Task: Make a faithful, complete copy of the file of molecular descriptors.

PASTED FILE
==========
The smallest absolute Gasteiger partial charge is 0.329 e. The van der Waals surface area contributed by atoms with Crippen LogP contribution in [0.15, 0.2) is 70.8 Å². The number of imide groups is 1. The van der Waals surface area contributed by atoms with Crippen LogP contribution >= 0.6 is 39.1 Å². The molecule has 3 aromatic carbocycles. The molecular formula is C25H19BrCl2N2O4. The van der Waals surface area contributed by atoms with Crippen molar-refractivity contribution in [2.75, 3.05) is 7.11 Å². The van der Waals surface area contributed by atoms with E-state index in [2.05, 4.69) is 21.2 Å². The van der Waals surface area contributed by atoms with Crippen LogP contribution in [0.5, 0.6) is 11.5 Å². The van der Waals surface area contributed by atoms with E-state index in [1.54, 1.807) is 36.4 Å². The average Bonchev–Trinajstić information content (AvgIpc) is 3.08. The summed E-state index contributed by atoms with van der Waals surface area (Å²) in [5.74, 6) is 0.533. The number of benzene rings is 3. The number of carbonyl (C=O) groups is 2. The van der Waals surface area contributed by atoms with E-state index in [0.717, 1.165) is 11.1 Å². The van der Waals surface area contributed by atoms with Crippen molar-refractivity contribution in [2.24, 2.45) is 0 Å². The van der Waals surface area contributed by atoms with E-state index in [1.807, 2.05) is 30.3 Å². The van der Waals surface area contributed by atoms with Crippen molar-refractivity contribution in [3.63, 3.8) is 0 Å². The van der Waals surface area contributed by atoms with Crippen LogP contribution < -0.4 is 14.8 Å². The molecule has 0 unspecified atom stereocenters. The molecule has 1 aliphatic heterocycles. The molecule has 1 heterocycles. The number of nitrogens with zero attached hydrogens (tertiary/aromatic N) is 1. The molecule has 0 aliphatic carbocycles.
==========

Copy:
The smallest absolute Gasteiger partial charge is 0.329 e. The van der Waals surface area contributed by atoms with Crippen LogP contribution in [0.15, 0.2) is 70.8 Å². The number of imide groups is 1. The van der Waals surface area contributed by atoms with Crippen LogP contribution >= 0.6 is 39.1 Å². The molecule has 3 aromatic carbocycles. The molecular formula is C25H19BrCl2N2O4. The van der Waals surface area contributed by atoms with Crippen molar-refractivity contribution in [2.75, 3.05) is 7.11 Å². The van der Waals surface area contributed by atoms with E-state index in [2.05, 4.69) is 21.2 Å². The van der Waals surface area contributed by atoms with Crippen LogP contribution in [0.5, 0.6) is 11.5 Å². The van der Waals surface area contributed by atoms with E-state index in [1.54, 1.807) is 36.4 Å². The average Bonchev–Trinajstić information content (AvgIpc) is 3.08. The summed E-state index contributed by atoms with van der Waals surface area (Å²) in [5.74, 6) is 0.533. The number of benzene rings is 3. The number of carbonyl (C=O) groups is 2. The van der Waals surface area contributed by atoms with E-state index in [0.717, 1.165) is 11.1 Å². The van der Waals surface area contributed by atoms with Crippen molar-refractivity contribution in [2.24, 2.45) is 0 Å². The van der Waals surface area contributed by atoms with E-state index in [1.807, 2.05) is 30.3 Å². The van der Waals surface area contributed by atoms with Crippen molar-refractivity contribution in [3.63, 3.8) is 0 Å². The van der Waals surface area contributed by atoms with Crippen LogP contribution < -0.4 is 14.8 Å². The molecule has 0 unspecified atom stereocenters. The molecule has 1 aliphatic heterocycles. The molecule has 1 heterocycles. The number of nitrogens with zero attached hydrogens (tertiary/aromatic N) is 1. The molecule has 0 aliphatic carbocycles.